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A Dropbox disaster

I’m in the process of recovering from a Dropbox disaster, and wanted to document it here in case it may prove useful to others.

I have Dropbox running under the same account on two computers, my MacBook Air and a Mac mini. In that Dropbox, I have close to 100GB of data, across approximately 100,000 files, organized in a deep folder structure.

Last week, on the MacBook Air, I did a major reorganization of the folder structure within Dropbox, that probably affected the locations of 50% of my files.

Dropbox running on the Mac mini soon detected the changes, and began the process of updating its own files. It appears that the first step is that process is the creation of all the folders which form the new directory structure, at which point it begins creating (or moving?) all the files into place.

At some point during this folder creation and file shuffling process, the external hard drive attached to the Mini, on which the Dropbox folder lives, died. In theory, this shouldn’t be a disaster. It practice, it turned out to be.

I replaced the drive with a new one and used CrashPlan to restore all its contents, including the Dropbox folder. Once the restore was completed, I launched Dropbox and walked away from the machine—thinking it’d naturally take a while for Dropbox to figure out where it was in the previous file-shuffling process, and get back to work doing its thing.

About a day later, noticing some files missing from Dropbox on the MacBook Air, I discovered that many of its folders were completely empty. Logging into Dropbox’s website, navigating to some of those empty folders, and clicking the “Show Deleted Files” icon, I saw all the files I expected to be there had been deleted. And looking at the “Events” screen at, I saw that within the past 24 hours, over 40,000 files had been deleted!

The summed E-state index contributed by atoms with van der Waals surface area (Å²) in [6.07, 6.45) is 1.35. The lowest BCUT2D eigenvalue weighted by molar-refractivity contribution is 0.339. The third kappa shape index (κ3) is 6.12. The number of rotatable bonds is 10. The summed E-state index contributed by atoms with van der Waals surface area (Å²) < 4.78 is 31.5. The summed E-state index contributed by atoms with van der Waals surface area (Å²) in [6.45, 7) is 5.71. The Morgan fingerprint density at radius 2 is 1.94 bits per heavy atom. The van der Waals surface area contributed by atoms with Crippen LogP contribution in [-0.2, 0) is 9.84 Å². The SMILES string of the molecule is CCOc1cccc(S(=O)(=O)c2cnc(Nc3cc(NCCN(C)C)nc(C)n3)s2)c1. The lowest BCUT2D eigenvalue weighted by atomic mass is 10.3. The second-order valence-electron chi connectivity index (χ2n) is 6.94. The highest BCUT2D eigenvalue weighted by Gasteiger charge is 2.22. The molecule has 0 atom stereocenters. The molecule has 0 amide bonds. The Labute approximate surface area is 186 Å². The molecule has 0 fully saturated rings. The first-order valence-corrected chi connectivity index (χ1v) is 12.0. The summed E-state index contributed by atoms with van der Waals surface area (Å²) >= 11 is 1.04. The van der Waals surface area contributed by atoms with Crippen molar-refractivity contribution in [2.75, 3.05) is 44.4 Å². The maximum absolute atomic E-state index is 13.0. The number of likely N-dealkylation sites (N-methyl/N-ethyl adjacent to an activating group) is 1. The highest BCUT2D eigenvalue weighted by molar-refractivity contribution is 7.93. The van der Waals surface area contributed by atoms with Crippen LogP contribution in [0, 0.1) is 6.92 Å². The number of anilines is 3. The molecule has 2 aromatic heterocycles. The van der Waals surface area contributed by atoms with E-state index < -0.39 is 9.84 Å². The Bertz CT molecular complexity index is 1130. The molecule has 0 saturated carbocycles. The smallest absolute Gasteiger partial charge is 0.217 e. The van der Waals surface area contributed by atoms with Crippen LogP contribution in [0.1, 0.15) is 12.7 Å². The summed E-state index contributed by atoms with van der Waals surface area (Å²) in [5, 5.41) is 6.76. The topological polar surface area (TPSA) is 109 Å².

Upon further investigation, I discovered that Dropbox (the server) somehow viewed the current state of the Dropbox folder on the Mac mini’s restored drive as authoritative, and then began updating my MacBook Air to match. Remember, at the time the drive died, Dropbox on the mini had created the new folder structures to match the reorganization on my MacBook Air (and removed the folders in the old locations), but had not yet created many of the files which belonged in those folders.

As I write this blog post, I’m in the process of trying to recover from this. My plan is to:

  1. Completely delete the Dropbox folder from the Mac mini.
  2. Recover a copy of my MacBook Air’s Dropbox in its state as of last week, using CrashPlan.
  3. Merge those Dropbox contents into Dropbox on the MacBook Air, hopefully bringing it back to the state when it first started communicating its reorganization to the Dropbox servers. (I can’t just replace all the contents, since I’ve since created some new files and modified others.)
  4. Once Dropbox reports itself being up to date, I’ll re-create Dropbox on the Mac mini, as a fresh install, and let it initialize itself from the server. (LAN sync will help get all the files transferred in quickly.)

I’ll report back here with the results.

Update 2014-10-06

The recovery plan worked, and my Dropbox has been restored. The lesson here is that I should not have included Dropbox in my restore of the crashed drive. Instead, I should have restored everything else, and then let Dropbox restore itself from a fresh install.

Published inTechnology

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